Wednesday 21 March 2012

'Good for the economy' means 'good for the rich'

What does 'good for the economy' mean for the poor?

When 'the economy' is growing, the poor are unemployed or in part-time jobs, low-paid jobs, pensioners, children in families where there isn't enough money coming in and disabled. When 'the economy' is growing the poor are living in lousy flats, in areas with the highest pollution, the least well equipped, least well-built schools, nearest to the most overcrowded hospitals and with the social services under the most pressure.

When 'the economy' is growing, the rich (richest 10 per cent) own and control some 50% of all wealth. They own this in land, property, material assets and money. They own and occupy several houses, send their children to massively well-endowed private schools, use private hospitals and buy in extra help for anything and everything in order to service their lives.

When 'the economy' is 'in trouble', shrinking, the poor are unemployed or in part-time jobs, low-paid......oh hang's not that different. The low-pay poor will have less chance of being on any pay at all (unemployment goes up), the tiny margins people were working to will be cut back and all the social services, education and health will be worse. The rich will be shuffling places a little, some going up, some going down a bit - but this will be nothing more than selling off an asset or two to pay for a bit of private education or health.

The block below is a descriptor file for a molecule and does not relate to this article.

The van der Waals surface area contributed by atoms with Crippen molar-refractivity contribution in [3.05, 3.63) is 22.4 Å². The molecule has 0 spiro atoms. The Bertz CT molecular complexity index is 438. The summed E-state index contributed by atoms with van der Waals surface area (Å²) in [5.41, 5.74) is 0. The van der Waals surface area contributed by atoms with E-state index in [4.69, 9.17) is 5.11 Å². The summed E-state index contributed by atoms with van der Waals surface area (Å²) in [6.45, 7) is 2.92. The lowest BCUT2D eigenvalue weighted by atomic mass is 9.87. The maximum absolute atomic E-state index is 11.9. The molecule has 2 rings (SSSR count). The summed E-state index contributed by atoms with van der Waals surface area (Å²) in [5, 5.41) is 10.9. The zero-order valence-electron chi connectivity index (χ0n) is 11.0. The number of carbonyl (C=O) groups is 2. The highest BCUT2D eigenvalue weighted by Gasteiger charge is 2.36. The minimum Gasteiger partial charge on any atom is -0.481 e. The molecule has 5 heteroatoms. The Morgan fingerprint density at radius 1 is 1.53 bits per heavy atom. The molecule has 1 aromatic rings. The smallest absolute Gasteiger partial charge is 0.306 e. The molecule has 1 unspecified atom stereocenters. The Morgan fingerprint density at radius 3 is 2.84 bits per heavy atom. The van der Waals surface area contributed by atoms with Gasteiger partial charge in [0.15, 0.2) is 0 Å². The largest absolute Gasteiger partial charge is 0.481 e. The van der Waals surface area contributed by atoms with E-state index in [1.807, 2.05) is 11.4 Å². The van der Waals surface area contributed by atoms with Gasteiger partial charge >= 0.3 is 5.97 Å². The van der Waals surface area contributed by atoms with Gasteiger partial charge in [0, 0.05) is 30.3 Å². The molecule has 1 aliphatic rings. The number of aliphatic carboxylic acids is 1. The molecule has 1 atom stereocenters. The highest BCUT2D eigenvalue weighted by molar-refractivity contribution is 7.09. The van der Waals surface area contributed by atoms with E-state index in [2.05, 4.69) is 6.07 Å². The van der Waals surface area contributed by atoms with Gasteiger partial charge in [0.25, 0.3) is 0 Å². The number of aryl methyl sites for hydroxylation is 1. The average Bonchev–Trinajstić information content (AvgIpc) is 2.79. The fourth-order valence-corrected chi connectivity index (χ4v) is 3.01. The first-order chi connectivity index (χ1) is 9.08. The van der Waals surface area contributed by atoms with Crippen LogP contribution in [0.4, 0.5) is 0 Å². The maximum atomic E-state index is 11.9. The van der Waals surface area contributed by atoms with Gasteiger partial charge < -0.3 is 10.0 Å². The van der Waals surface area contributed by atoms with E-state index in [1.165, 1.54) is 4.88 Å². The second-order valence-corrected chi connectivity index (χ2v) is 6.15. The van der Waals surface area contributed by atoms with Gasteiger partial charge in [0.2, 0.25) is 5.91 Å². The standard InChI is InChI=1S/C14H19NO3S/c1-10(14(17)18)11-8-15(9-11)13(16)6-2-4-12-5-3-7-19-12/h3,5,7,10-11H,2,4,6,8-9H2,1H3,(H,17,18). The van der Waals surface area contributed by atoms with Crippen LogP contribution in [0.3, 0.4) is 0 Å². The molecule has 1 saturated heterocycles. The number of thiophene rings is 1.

So the more the politicians can get the poor to think of  the 'economy' as theirs  and that 'recovery' is good for them (as opposed to being marginally less awful) then there is less chance people will protest or defy what is happening.

The point is: everything this government is doing is about making sure that the rich keep hold of 50% of all wealth. That's all they mean when they say that this or that measure is 'good for the economy'. At the moment, they believe that high unemployment, low wages and a massively cut back public sector is 'good for the economy' which means 'a good way for the top 10% to hang on to 50% of the wealth'.